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Employees Benefits: why employers are terrible at it

Posted by: ADP on 1 August 2016 in Benefits

We all love a good benefit. Whether it’s health care, pensions, health and wellbeing schemes, salary sacrifice options, mobility allowance, or the myriad of other options, these are the perks that make our jobs more pleasurable. It’s a little birthday present given from an employer to an employee. Except unlike birthdays, these come once a month. And don’t involve cake.

Benefits are a vital way of attracting and keeping hold of the best people, but not all companies understand that and use the rewards schemes to engage the workforce.

The problem is also, most employers aren’t very good at offering the benefits people actually want. The demographic changes in workforces nowadays mean we all want different things anyway. And the technology and software systems needed to offer and track those benefits are costly and complicated to run. 

Too many employers are trying to deal with this alone. From increased retirement age to family-friendly perks, commission, increased workplace flexibility, remote working, child care payments, tax credits… the list goes on – managing benefits is an increasingly complex task. HR teams are buried under risk management demands and scrambling for local legislative support.

Whether it’s the EU Posted Workers Enforcement Directive, pensions auto-enrolment in the UK, new tax rates for company cars, or Sarbannes-Oxley compliance with US partners, there is a steady flow of in-coming laws that benefits can fall foul of. Dare I even mention Brexit, and the UK divorcing itself from decades of EU employment law?!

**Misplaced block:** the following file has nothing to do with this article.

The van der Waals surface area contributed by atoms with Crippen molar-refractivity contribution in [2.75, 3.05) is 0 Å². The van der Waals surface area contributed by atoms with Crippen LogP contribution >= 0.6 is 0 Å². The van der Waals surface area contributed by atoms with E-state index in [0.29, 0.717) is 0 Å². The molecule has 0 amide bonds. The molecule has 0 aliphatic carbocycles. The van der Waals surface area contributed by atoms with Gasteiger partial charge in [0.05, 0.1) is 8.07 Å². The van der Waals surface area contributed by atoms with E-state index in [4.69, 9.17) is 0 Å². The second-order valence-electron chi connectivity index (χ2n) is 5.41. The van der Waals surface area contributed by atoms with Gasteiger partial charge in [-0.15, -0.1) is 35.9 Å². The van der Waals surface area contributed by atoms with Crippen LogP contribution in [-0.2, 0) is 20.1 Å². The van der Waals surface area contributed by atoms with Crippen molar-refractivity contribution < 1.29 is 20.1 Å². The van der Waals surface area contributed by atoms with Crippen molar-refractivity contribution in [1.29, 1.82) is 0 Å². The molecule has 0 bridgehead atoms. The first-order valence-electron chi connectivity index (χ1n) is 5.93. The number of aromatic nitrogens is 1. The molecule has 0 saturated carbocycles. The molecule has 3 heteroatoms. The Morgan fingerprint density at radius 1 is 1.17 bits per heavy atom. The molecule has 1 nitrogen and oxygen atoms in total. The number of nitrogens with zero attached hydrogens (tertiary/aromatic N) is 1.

IT departments are just as stretched. And with each new change, the reward and benefits task becomes more complex.

No surprise then that only 9% of employees1 (less than one in ten!) claim that they fully understand the reward policy of their company. Most benefits strategies are not fit for purpose. Chances are, your business has the same problem.

It is more than obvious – a “one size fits all” benefits model is no longer an option. The majority of UK employees (57%) say that an improved benefits package could motivate them to remain with their employer.2 They want self-service options accessible online all the time, from employers who understand their needs. And if they don’t get them, they will vote with their feet.

To learn more how to use employee benefits as an engagement and recruitment tool, read ADP’s latest report “Benefits: The Forgotten Strategy to Engage Employees and Boost Revenue”

 

  1. AON Hewitt (2014), EMEA Benefits Communication Survey
  2. MetLife (2015), Employee Benefits Trends Survey
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TAGS: benefits child care payments Employee engagement employee rewards engaged workforce health care mobility allowance pensions remote working tax credits wellbeing schemes workplace flexibility

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